Hi all. I've been thinking that it would be really nice to have a way to work on wikitravel articles offline. The advantages would include the possibilities of working on a laptop, while actually traveling and of giving the traveler a choice of the full range of text editors. I've noticed that there's been some discussion of this sort of thing on the Wikimedia meta site, but I think I would propose to do something a bit different (and hopefully simpler) than the stuff I've seen proposed there.
What I have in mind at least for now is something kind of like the cvs client command line software, but with a much simpler set of functions and behaviors. So if this command were called "wix" (a name pulled totally out of thin air) the user could type something like 'wix checkout pagename.wiki', or 'wix update pagename.wiki' or wix commit pagename.wiki'. While the pagename would pretty much obviously have to be the URL page name of the article. The commit function would either have to insist on an update first, or perhaps better, would be smart enough to do one automatically. The client would probably need some kind of conflict resolution behavior as well.
My idea is for the client to interface with the server just using the perfectly normal HTTP, just like all other user agents which communicate with Wikimedia so as to keep this as simple as possible and to avoid the range of possible bugs that can come from making drastic changes in server features. I suppose that if skins are fairly easy to make, then a stripped down skin for the client might be in order, thought I'm not sure that would be necessary so long as the form elements are named consistantly between the skins.
I've actually been doing something like this just using the "save as" feature of my browser, and editing the form action attribute of the page to give it a non-relative URL. Of course this requires diligence with updates, which have to be done manually. I would have to handle a conflict manually when doing this if one ever came up. So anyhow, I wouldn't mind automating this stuff just to keep from running diff once in a while.
Any thoughts? -- Mark 05:27, 30 Jan 2004 (EST)
So, on Wikipedia, it's considered good style to put the subject of an article in boldface in the first paragraph. Some people do this on Wikitravel, too. I'm not sure why, or whether this is a good idea for us. Can somebody enlighten me? Do we need to add this to the Manual of style? --Evan 15:42, 1 Feb 2004 (EST)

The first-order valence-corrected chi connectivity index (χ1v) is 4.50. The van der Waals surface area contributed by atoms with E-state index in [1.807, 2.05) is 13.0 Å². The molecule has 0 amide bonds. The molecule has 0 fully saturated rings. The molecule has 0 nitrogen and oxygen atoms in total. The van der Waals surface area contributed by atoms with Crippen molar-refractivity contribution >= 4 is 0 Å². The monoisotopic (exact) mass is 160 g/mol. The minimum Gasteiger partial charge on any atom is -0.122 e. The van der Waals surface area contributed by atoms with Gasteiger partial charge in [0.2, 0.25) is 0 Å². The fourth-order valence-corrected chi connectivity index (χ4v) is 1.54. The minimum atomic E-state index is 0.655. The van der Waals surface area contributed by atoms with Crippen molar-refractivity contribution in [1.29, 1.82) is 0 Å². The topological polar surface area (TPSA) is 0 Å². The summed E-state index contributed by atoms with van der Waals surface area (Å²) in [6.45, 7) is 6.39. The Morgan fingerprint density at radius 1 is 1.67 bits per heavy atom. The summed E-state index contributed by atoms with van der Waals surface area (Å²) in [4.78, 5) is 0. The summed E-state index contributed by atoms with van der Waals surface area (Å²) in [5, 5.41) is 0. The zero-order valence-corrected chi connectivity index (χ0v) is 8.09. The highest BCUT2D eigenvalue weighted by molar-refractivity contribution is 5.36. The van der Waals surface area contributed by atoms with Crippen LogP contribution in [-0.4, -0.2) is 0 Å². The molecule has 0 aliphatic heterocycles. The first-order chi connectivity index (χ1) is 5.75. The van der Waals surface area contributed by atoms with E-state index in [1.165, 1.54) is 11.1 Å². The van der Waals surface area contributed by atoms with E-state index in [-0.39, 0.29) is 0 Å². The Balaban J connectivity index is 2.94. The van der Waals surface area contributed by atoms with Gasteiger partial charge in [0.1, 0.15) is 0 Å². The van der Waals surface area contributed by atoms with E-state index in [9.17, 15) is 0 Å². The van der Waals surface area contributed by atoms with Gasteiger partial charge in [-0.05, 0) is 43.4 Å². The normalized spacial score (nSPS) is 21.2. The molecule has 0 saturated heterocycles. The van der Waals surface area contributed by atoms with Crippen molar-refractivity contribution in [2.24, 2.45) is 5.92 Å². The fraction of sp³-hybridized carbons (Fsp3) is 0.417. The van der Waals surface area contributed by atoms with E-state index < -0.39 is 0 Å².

Granularity of Wikitravel; Cuisine cross-references for metropolitan areas
This is not a question about a specific page, but more a question on the Wikitravel goals and concepts that this page raises. I use the specific page only as an illustration of the larger question.
I recently created a page Bay Area (California)/Localized Chinese cuisine as an attempt to help travellers who come to San Francisco and are disatisfied with the Chinese food here (I and others have received such complaints over the years, at least partly because even Americanized Chinese food in SF is different from that found elsewhere). One Wikian commented that the page seemed too granular. So I was wondering, how granular is Wikitravel allowed to be? (Wikipedia can be quite granular, however, I realize the two Wiki's goals are not the same.)
I also perceive there is a need for some cross-referencing in general within a large metropolitan area. For instance, one could find all restaurants in an area by drilling down to all pages within that area, but they might not know to go to Fremont to look for highly authenttic Indian or Afghan food. In fact, they might not even know to look for Afghan food. The cross-reference would not need to list all restaurants in a region, only those Wikians felt worthy of being linked to from a regional page. (I do not recommend having restaurant reviews on the regional page, only links to the actual review or Eat section on the lowest level page.)
Perhaps the two ideas need to merge, and the content on San Francisco Bay Area Chinese Cuisine belongs in a same-named section on a page of Bay Area (California)/Eat cross-reference instead of on a page of its own.
Related to that is, would it make sense for neighborhoods or cities with a lot of restaurant reviews to have subheadings by cuisine, just as Stay has subheadings by price range?
Notty 02:59, Feb 5, 2004 (EST)